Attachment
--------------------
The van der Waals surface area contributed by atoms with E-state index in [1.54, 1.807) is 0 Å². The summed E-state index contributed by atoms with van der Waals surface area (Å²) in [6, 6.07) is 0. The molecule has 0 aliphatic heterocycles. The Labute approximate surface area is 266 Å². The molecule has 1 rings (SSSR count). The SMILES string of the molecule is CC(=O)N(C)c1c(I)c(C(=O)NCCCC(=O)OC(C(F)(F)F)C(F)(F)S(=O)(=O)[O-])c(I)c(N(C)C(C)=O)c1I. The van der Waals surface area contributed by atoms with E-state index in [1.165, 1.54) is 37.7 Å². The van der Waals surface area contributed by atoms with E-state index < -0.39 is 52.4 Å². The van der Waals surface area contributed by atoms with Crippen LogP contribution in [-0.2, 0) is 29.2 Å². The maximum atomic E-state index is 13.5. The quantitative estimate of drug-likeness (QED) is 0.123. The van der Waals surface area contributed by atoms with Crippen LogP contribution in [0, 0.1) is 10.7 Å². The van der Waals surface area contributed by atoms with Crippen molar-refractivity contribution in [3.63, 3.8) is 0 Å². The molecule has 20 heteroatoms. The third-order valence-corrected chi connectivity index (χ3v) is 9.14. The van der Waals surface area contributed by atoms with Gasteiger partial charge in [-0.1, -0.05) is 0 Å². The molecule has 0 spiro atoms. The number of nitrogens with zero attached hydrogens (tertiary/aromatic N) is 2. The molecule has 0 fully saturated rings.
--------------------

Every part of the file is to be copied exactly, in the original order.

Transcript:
The van der Waals surface area contributed by atoms with E-state index in [1.54, 1.807) is 0 Å². The summed E-state index contributed by atoms with van der Waals surface area (Å²) in [6, 6.07) is 0. The molecule has 0 aliphatic heterocycles. The Labute approximate surface area is 266 Å². The molecule has 1 rings (SSSR count). The SMILES string of the molecule is CC(=O)N(C)c1c(I)c(C(=O)NCCCC(=O)OC(C(F)(F)F)C(F)(F)S(=O)(=O)[O-])c(I)c(N(C)C(C)=O)c1I. The van der Waals surface area contributed by atoms with E-state index in [1.165, 1.54) is 37.7 Å². The van der Waals surface area contributed by atoms with E-state index < -0.39 is 52.4 Å². The van der Waals surface area contributed by atoms with Crippen LogP contribution in [-0.2, 0) is 29.2 Å². The maximum atomic E-state index is 13.5. The quantitative estimate of drug-likeness (QED) is 0.123. The van der Waals surface area contributed by atoms with Crippen LogP contribution in [0, 0.1) is 10.7 Å². The van der Waals surface area contributed by atoms with Crippen molar-refractivity contribution in [3.63, 3.8) is 0 Å². The molecule has 20 heteroatoms. The third-order valence-corrected chi connectivity index (χ3v) is 9.14. The van der Waals surface area contributed by atoms with Gasteiger partial charge in [-0.1, -0.05) is 0 Å². The molecule has 0 spiro atoms. The number of nitrogens with zero attached hydrogens (tertiary/aromatic N) is 2. The molecule has 0 fully saturated rings.